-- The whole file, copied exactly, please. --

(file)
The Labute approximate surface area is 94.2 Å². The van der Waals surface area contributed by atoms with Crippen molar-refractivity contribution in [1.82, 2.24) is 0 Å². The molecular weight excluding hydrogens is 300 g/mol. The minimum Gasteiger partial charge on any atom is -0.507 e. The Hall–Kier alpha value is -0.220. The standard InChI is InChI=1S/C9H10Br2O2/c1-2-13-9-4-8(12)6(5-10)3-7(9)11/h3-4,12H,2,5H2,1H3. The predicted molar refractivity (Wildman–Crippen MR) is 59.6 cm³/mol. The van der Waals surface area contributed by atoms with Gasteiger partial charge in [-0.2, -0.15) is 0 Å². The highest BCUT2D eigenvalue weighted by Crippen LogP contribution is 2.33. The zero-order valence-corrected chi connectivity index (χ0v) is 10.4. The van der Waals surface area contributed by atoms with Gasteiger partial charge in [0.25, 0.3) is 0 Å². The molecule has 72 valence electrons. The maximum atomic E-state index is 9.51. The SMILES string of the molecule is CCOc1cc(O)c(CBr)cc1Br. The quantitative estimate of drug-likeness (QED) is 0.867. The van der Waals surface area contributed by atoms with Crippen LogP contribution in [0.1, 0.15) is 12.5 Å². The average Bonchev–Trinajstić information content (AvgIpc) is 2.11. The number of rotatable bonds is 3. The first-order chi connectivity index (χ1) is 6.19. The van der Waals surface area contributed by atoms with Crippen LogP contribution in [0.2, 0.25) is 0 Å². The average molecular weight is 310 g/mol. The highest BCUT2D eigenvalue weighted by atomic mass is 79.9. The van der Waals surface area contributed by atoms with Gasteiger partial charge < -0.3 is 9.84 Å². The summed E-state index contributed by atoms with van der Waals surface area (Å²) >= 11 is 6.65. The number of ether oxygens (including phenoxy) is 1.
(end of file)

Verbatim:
The Labute approximate surface area is 94.2 Å². The van der Waals surface area contributed by atoms with Crippen molar-refractivity contribution in [1.82, 2.24) is 0 Å². The molecular weight excluding hydrogens is 300 g/mol. The minimum Gasteiger partial charge on any atom is -0.507 e. The Hall–Kier alpha value is -0.220. The standard InChI is InChI=1S/C9H10Br2O2/c1-2-13-9-4-8(12)6(5-10)3-7(9)11/h3-4,12H,2,5H2,1H3. The predicted molar refractivity (Wildman–Crippen MR) is 59.6 cm³/mol. The van der Waals surface area contributed by atoms with Gasteiger partial charge in [-0.2, -0.15) is 0 Å². The highest BCUT2D eigenvalue weighted by Crippen LogP contribution is 2.33. The zero-order valence-corrected chi connectivity index (χ0v) is 10.4. The van der Waals surface area contributed by atoms with Gasteiger partial charge in [0.25, 0.3) is 0 Å². The molecule has 72 valence electrons. The maximum atomic E-state index is 9.51. The SMILES string of the molecule is CCOc1cc(O)c(CBr)cc1Br. The quantitative estimate of drug-likeness (QED) is 0.867. The van der Waals surface area contributed by atoms with Crippen LogP contribution in [0.1, 0.15) is 12.5 Å². The average Bonchev–Trinajstić information content (AvgIpc) is 2.11. The number of rotatable bonds is 3. The first-order chi connectivity index (χ1) is 6.19. The van der Waals surface area contributed by atoms with Crippen LogP contribution in [0.2, 0.25) is 0 Å². The average molecular weight is 310 g/mol. The highest BCUT2D eigenvalue weighted by atomic mass is 79.9. The van der Waals surface area contributed by atoms with Gasteiger partial charge < -0.3 is 9.84 Å². The summed E-state index contributed by atoms with van der Waals surface area (Å²) >= 11 is 6.65. The number of ether oxygens (including phenoxy) is 1.